Digital Daily Dozen 04/10/2014

EU High Court Overturns Telecom Data Retention Requirements

The Court of Justice of the EU, the highest court in the EU, declared the EU’s 2006 Data Retention Directive invalid. The directive requires telecoms and ISPs to collect and retain traffic and location data regarding users’ calls and Internet activity for up to two years in order to assist law enforcement in preventing “serious crime.”

The Right to Tweet

Faculty members and staffers at public institutions in Kansas have doubled down on a policy that protects their right to express their opinions on social media. The proposal now heads to the Kansas Board of Regents, where it faces uncertain prospects.

Judiciary Raises Programming, Broadband Control Issues with Comcast/TWC

The Senate Judiciary Committee held a marathon—three-hour—hearing on the proposed Comcast/TWC deal with both Democrats and Republicans raising issues about the impact of the deal on availability of programming, prices to consumers, and access to broadband.

Users’ Stark Reminder: As Web Grows, It Grows Less Secure

The bug known as Heartbleed illustrates that the Internet is still in its youth, and vulnerable to all sorts of unseen dangers, including simple human error.

Canada halts online tax returns in wake of Heartbleed

Canada Revenue Agency has halted online filing of tax returns by the country’s citizens following the disclosure of the Heartbleed security vulnerability that rocked the Internet this week.

Facebook Updates Right-Side Ads To Match News Feed Ads

Ever since Facebook opened up the news feed to advertising, display ads on the right side of the page have become also-rans in the competition for marketers’ dollars. Higher engagement rates in the news feed have made it prime real estate for Facebook advertisers, making the right-column ads a less attractive option.

Aereo Eyes Aggressive Expansion as Case Looms

Even as Aereo faces a potentially crippling U.S. Supreme Court fight, the streaming TV startup is getting ready for expansion to 50 cities across the country. "We’re trying to line up a bunch of things in hope of a positive decision," said CEO and founder Chet Kanojia.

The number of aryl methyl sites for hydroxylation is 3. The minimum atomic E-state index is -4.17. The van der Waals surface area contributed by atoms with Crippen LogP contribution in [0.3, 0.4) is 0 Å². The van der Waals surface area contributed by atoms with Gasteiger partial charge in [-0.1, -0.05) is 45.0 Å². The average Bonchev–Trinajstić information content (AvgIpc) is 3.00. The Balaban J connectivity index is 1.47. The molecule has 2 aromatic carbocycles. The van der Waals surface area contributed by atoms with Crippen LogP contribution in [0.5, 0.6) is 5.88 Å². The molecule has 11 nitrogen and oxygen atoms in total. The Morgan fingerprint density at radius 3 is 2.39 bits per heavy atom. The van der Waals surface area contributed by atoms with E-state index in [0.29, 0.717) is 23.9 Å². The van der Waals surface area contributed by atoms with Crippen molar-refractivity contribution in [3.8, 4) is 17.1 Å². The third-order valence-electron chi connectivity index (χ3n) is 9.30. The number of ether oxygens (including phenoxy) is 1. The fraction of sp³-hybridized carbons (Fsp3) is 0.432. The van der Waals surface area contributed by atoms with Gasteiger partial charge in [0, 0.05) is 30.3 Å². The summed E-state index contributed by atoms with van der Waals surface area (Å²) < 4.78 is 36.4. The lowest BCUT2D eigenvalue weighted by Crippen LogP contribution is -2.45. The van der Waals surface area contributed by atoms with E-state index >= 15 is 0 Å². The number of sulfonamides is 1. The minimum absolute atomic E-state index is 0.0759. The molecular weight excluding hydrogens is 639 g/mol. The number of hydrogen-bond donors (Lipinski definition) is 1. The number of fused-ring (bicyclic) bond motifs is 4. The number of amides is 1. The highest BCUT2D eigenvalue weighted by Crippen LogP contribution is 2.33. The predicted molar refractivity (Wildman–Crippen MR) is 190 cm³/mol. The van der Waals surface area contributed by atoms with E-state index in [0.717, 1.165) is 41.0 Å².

YouTube Hurts Music Album Sales, Research Says

Researchers from Fairfield University and the University of Colorado have suggested that YouTube may have played a role in the decline in music sales. Based on Warner Music’s YouTube blackout, researchers concluded that the video portal cost the label up to $40 million per year.

Social Nets Push Broadcasters To Experiment

Broadcasters had a chance to mine their frenemies relationship with Google, Facebook and Twitter more closely at the NAB Show. Two points were clear: both camps need each other in an inextricably entwined media landscape and broadcasters need to take a highly differentiated approach to each social platform.

Senate Patent Troll Bill Delayed Again

The odds of Congress passing legislation this year aimed at patent trolls took a slight downturn after Senate Judiciary Committee leaders announced they couldn’t reach a deal on the bipartisan bill. While lawmakers have a “tentative agreement in principle,” they still disagree on some details, according to Sen. Grassley.

Heartbleed bug puts the chaotic nature of the Internet under the magnifying glass

A major flaw revealed this week in widely used encryption software has highlighted one of the enduring — and terrifying — realities of the Internet: It is inherently chaotic, built by multitudes and continuously tweaked, with nobody in charge of it all.

T-Mobile’s next move: Shame AT&T and Verizon into ditching data overage fees

Wireless customers don’t like data caps in general and they really, really don’t like paying overage fees when they go over those caps, even if Verizon and AT&T do send them repeated text messages warning them that they’re about to exceed their monthly limits.

Court says FTC can go after companies who get hacked for their weak security practices.

The FTC went after Wyndham hotels for its egregiously bad data security (which made it easy for hackers to get hotel guests’ information, including credit cards), but Wyndham fought back, saying the FTC had no authority over such matters, especially without having first issued specific rules.

The Digital Daily Dozen is distributed weekdays (usually) by Dom Caristi as a service of the BSU Digital Policy Institute. The articles are culled from various e-newsletters. The content is not original – only their compilation in this mailing is.